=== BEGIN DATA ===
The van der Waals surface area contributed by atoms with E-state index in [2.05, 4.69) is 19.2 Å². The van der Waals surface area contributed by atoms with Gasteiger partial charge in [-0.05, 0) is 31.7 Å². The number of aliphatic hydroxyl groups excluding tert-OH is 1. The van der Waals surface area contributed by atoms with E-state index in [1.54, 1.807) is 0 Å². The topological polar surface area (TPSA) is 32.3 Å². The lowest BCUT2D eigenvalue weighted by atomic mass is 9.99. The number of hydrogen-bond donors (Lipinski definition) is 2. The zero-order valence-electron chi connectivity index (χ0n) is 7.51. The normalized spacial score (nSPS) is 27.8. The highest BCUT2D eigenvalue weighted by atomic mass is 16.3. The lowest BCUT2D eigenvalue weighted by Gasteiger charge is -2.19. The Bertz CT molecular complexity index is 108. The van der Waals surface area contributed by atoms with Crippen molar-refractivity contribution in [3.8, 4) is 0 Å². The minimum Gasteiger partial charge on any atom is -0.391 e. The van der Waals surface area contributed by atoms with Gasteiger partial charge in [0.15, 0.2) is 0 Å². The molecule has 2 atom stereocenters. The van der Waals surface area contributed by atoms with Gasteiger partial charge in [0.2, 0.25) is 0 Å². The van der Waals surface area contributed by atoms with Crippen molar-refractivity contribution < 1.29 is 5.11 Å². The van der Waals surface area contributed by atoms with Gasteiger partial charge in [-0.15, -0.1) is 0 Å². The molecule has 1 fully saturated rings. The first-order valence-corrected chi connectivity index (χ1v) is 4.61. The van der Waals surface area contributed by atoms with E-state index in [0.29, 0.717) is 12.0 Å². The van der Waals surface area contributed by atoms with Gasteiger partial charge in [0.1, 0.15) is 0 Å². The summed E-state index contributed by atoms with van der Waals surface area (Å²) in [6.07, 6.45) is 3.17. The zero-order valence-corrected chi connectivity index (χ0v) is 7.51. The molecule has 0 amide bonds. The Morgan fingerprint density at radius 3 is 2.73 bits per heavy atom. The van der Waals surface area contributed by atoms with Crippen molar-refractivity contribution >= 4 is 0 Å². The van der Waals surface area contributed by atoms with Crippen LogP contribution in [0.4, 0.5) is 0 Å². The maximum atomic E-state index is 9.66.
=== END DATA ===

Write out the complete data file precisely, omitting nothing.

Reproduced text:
The van der Waals surface area contributed by atoms with E-state index in [2.05, 4.69) is 19.2 Å². The van der Waals surface area contributed by atoms with Gasteiger partial charge in [-0.05, 0) is 31.7 Å². The number of aliphatic hydroxyl groups excluding tert-OH is 1. The van der Waals surface area contributed by atoms with E-state index in [1.54, 1.807) is 0 Å². The topological polar surface area (TPSA) is 32.3 Å². The lowest BCUT2D eigenvalue weighted by atomic mass is 9.99. The number of hydrogen-bond donors (Lipinski definition) is 2. The zero-order valence-electron chi connectivity index (χ0n) is 7.51. The normalized spacial score (nSPS) is 27.8. The highest BCUT2D eigenvalue weighted by atomic mass is 16.3. The lowest BCUT2D eigenvalue weighted by Gasteiger charge is -2.19. The Bertz CT molecular complexity index is 108. The van der Waals surface area contributed by atoms with Crippen molar-refractivity contribution in [3.8, 4) is 0 Å². The minimum Gasteiger partial charge on any atom is -0.391 e. The van der Waals surface area contributed by atoms with Gasteiger partial charge in [0.15, 0.2) is 0 Å². The molecule has 2 atom stereocenters. The van der Waals surface area contributed by atoms with Gasteiger partial charge in [0.2, 0.25) is 0 Å². The van der Waals surface area contributed by atoms with Crippen molar-refractivity contribution < 1.29 is 5.11 Å². The van der Waals surface area contributed by atoms with Gasteiger partial charge in [-0.15, -0.1) is 0 Å². The molecule has 1 fully saturated rings. The first-order valence-corrected chi connectivity index (χ1v) is 4.61. The van der Waals surface area contributed by atoms with E-state index in [0.29, 0.717) is 12.0 Å². The van der Waals surface area contributed by atoms with Gasteiger partial charge in [0.1, 0.15) is 0 Å². The summed E-state index contributed by atoms with van der Waals surface area (Å²) in [6.07, 6.45) is 3.17. The zero-order valence-corrected chi connectivity index (χ0v) is 7.51. The molecule has 0 amide bonds. The Morgan fingerprint density at radius 3 is 2.73 bits per heavy atom. The van der Waals surface area contributed by atoms with Crippen molar-refractivity contribution >= 4 is 0 Å². The van der Waals surface area contributed by atoms with Crippen LogP contribution in [0.4, 0.5) is 0 Å². The maximum atomic E-state index is 9.66.